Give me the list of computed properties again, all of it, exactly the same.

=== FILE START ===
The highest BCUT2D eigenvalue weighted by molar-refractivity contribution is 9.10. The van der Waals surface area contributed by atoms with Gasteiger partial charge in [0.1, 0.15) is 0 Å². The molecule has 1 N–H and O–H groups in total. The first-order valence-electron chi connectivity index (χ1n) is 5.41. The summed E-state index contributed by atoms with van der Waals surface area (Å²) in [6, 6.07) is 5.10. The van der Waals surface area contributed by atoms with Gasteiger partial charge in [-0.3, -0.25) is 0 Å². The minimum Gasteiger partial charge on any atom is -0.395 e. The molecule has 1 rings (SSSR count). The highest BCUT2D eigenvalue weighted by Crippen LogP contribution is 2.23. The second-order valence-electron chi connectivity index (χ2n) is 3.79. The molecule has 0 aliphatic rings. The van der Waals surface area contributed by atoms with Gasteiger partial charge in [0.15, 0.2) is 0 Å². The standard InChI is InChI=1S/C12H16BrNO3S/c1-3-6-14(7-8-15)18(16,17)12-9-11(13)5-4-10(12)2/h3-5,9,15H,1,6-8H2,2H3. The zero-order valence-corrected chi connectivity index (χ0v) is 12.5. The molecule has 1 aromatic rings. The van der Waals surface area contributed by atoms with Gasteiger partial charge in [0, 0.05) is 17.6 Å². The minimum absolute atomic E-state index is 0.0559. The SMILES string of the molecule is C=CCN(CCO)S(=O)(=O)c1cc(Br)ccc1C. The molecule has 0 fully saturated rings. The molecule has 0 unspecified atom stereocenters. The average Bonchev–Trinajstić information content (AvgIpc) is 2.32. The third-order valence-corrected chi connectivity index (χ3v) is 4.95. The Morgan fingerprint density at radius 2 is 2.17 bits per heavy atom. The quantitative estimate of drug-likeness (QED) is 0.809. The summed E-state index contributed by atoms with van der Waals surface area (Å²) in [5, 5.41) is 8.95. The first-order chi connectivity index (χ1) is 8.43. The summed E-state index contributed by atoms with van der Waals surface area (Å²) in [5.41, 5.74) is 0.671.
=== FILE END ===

The highest BCUT2D eigenvalue weighted by molar-refractivity contribution is 9.10. The van der Waals surface area contributed by atoms with Gasteiger partial charge in [0.1, 0.15) is 0 Å². The molecule has 1 N–H and O–H groups in total. The first-order valence-electron chi connectivity index (χ1n) is 5.41. The summed E-state index contributed by atoms with van der Waals surface area (Å²) in [6, 6.07) is 5.10. The van der Waals surface area contributed by atoms with Gasteiger partial charge in [-0.3, -0.25) is 0 Å². The minimum Gasteiger partial charge on any atom is -0.395 e. The molecule has 1 rings (SSSR count). The highest BCUT2D eigenvalue weighted by Crippen LogP contribution is 2.23. The second-order valence-electron chi connectivity index (χ2n) is 3.79. The molecule has 0 aliphatic rings. The van der Waals surface area contributed by atoms with Gasteiger partial charge in [0.15, 0.2) is 0 Å². The standard InChI is InChI=1S/C12H16BrNO3S/c1-3-6-14(7-8-15)18(16,17)12-9-11(13)5-4-10(12)2/h3-5,9,15H,1,6-8H2,2H3. The zero-order valence-corrected chi connectivity index (χ0v) is 12.5. The molecule has 1 aromatic rings. The van der Waals surface area contributed by atoms with Gasteiger partial charge in [0, 0.05) is 17.6 Å². The minimum absolute atomic E-state index is 0.0559. The SMILES string of the molecule is C=CCN(CCO)S(=O)(=O)c1cc(Br)ccc1C. The molecule has 0 fully saturated rings. The molecule has 0 unspecified atom stereocenters. The average Bonchev–Trinajstić information content (AvgIpc) is 2.32. The third-order valence-corrected chi connectivity index (χ3v) is 4.95. The Morgan fingerprint density at radius 2 is 2.17 bits per heavy atom. The quantitative estimate of drug-likeness (QED) is 0.809. The summed E-state index contributed by atoms with van der Waals surface area (Å²) in [5, 5.41) is 8.95. The first-order chi connectivity index (χ1) is 8.43. The summed E-state index contributed by atoms with van der Waals surface area (Å²) in [5.41, 5.74) is 0.671.